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Evolution of electronic circuits using carbon nanotube composites.

Massey, M.K. and Kotsialos, A. and Volpati, D. and Vissol-Gaudin, E. and Pearson, C. and Bowen, L. and Obara, B. and Zeze, D.A. and Groves, C. and Petty, M.C. (2016) 'Evolution of electronic circuits using carbon nanotube composites.', Scientific reports., 6 . p. 32197.


Evolution-in-materio concerns the computer controlled manipulation of material systems using external stimuli to train or evolve the material to perform a useful function. In this paper we demonstrate the evolution of a disordered composite material, using voltages as the external stimuli, into a form where a simple computational problem can be solved. The material consists of single-walled carbon nanotubes suspended in liquid crystal; the nanotubes act as a conductive network, with the liquid crystal providing a host medium to allow the conductive network to reorganise when voltages are applied. We show that the application of electric fields under computer control results in a significant change in the material morphology, favouring the solution to a classification task.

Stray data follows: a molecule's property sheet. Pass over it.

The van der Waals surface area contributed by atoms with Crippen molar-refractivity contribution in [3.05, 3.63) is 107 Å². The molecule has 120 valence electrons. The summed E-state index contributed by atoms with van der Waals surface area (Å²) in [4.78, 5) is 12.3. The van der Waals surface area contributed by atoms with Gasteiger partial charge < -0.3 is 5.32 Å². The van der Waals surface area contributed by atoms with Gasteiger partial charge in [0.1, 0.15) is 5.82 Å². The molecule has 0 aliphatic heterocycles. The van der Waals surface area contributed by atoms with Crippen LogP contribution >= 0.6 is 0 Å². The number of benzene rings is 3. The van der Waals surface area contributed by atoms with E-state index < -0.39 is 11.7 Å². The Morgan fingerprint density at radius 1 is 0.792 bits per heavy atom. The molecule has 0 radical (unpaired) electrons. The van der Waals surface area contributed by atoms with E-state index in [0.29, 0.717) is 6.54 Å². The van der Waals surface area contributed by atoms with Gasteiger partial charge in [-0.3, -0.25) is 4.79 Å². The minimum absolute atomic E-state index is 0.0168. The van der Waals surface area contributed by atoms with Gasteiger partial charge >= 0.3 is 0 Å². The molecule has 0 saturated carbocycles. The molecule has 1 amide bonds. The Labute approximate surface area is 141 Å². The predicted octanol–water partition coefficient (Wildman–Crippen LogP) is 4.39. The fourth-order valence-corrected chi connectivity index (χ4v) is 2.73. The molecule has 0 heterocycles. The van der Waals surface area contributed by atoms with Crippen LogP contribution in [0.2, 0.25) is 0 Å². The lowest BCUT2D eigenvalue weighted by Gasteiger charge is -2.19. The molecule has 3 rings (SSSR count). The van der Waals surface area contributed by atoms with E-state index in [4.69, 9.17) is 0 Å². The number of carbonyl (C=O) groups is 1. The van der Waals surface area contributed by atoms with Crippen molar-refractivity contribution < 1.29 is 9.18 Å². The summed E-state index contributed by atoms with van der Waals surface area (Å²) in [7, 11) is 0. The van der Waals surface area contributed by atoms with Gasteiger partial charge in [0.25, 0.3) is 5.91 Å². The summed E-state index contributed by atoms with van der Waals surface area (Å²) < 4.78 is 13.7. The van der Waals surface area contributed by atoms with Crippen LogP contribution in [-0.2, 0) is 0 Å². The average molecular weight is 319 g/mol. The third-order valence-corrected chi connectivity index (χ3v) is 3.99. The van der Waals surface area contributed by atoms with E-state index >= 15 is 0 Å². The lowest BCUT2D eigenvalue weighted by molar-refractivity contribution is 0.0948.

Item Type:Article
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Publisher statement:This work is licensed under a Creative Commons Attribution 4.0 International License. The images or other third party material in this article are included in the article’s Creative Commons license, unless indicated otherwise in the credit line; if the material is not included under the Creative Commons license, users will need to obtain permission from the license holder to reproduce the material. To view a copy of this license, visit
Date accepted:02 August 2016
Date deposited:05 August 2016
Date of first online publication:25 August 2016
Date first made open access:25 August 2016

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